All hail Ahn Sanh Gyu (ph), master beekeeper.  Sanh Gyu?  No!  Sanh Gyu.  See Sanh Gyu do pushups covered with bees, see him ride a bike with bees, see him run screaming away and jump into a lake.

This is more my speed.  Mongo like Sheriff Bart.  Carlis (ph), Louisiana, home of Teeny Swoop and Buck.  That's not three people, Teeny Swoop is the guy.  The steer is Buck.  Folks in town called Teeny the steer whisperer.  That's what they call him to his face.  He's said he's managed to tame the bull and rides him around town and puts those balls on his horn to prove it.  No complaints from old Buck thus far, because he's biding his time.  Then one day Teeny's going to get it.  Ah, yes.  Teeny will get it good.

Knoxville, Tennessee, it's Sniffles the bunny.  He received this handsome certificate from the “Guinness Book of World Records” today as the world's oldest living rabbit.  He is so old he used to dance the Charleston with Bubba the lobster back in the '20s.  Actually, he's dated 14 years.  Karen Mills (ph) of Knoxville bought Sniffles for her son in 1991, crediting his long life to a steady diet of French fries and arthritis medicine.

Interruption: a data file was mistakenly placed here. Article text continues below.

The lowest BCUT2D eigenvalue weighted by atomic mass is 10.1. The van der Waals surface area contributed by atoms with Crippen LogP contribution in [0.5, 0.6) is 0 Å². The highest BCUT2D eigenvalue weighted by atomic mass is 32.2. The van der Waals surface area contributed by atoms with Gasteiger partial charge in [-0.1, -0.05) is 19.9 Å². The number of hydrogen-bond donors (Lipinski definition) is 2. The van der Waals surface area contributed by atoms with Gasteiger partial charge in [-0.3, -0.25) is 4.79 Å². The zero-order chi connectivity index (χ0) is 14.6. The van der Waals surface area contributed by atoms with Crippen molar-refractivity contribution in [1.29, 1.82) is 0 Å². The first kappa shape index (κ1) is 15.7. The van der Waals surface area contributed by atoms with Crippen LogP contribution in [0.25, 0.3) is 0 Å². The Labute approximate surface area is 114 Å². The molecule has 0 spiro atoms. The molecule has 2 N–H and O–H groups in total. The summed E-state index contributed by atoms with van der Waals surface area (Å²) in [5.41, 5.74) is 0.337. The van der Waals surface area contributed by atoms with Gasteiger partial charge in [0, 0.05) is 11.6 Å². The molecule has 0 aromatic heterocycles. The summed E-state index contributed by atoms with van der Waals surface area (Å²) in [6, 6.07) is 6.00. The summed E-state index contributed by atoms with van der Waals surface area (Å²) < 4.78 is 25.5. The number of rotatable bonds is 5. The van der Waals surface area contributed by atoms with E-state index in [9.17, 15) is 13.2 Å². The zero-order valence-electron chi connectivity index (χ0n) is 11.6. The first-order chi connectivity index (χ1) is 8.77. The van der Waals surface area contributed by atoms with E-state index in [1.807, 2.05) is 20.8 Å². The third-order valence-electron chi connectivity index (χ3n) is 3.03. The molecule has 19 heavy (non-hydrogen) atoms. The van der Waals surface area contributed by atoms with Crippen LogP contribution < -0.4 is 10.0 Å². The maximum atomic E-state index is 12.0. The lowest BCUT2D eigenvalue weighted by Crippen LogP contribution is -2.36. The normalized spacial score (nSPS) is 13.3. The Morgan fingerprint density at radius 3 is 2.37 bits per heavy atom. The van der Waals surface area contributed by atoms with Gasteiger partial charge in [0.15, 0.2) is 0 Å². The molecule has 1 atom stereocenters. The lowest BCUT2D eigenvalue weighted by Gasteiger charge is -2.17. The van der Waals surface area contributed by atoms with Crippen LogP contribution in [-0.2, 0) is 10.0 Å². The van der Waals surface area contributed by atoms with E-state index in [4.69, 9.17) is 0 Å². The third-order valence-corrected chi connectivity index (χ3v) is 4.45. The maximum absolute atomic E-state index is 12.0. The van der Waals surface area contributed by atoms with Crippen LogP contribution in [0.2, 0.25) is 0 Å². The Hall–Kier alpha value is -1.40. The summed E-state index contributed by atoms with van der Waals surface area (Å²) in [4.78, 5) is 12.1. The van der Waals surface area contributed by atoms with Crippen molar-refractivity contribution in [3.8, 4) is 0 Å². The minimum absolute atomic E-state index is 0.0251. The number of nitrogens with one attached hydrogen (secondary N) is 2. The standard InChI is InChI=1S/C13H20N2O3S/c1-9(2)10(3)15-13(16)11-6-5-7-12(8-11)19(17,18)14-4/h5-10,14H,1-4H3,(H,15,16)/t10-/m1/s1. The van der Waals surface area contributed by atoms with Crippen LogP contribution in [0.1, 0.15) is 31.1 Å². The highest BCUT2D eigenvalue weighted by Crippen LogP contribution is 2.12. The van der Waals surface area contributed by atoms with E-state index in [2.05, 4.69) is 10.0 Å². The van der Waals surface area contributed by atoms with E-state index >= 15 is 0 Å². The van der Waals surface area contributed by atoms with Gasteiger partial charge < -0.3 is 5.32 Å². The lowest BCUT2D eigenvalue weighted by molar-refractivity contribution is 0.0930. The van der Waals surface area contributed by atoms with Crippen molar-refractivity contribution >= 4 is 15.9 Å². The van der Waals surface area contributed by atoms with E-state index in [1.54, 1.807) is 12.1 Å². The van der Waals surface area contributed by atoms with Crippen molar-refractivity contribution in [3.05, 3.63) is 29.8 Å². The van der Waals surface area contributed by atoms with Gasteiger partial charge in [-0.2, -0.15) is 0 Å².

But is you (ph) in Brookfield, Illinois, Stormy the groundhog apparently saw his shadow and was totally embarrassed by his enormous, crooked choppers, so they're going to give him braces.  No, I'm not kidding.  Apparently Stormy was having trouble chewing his food, plus, when he smiled it looked like he was throwing gang signs.  Zookeepers say Stormy's teeth should be nice and straight for Groundhog Day 2006 and maybe they can get to work on that hideous hairdo.  Mullet.

We're back with our nightly segment full of stupid stories and weird animal video.  Don't laugh, this is up for a Peabody Award.  Or is it Polk Award.  The Jimmy Dean Pork Sausage Award.  Never mind.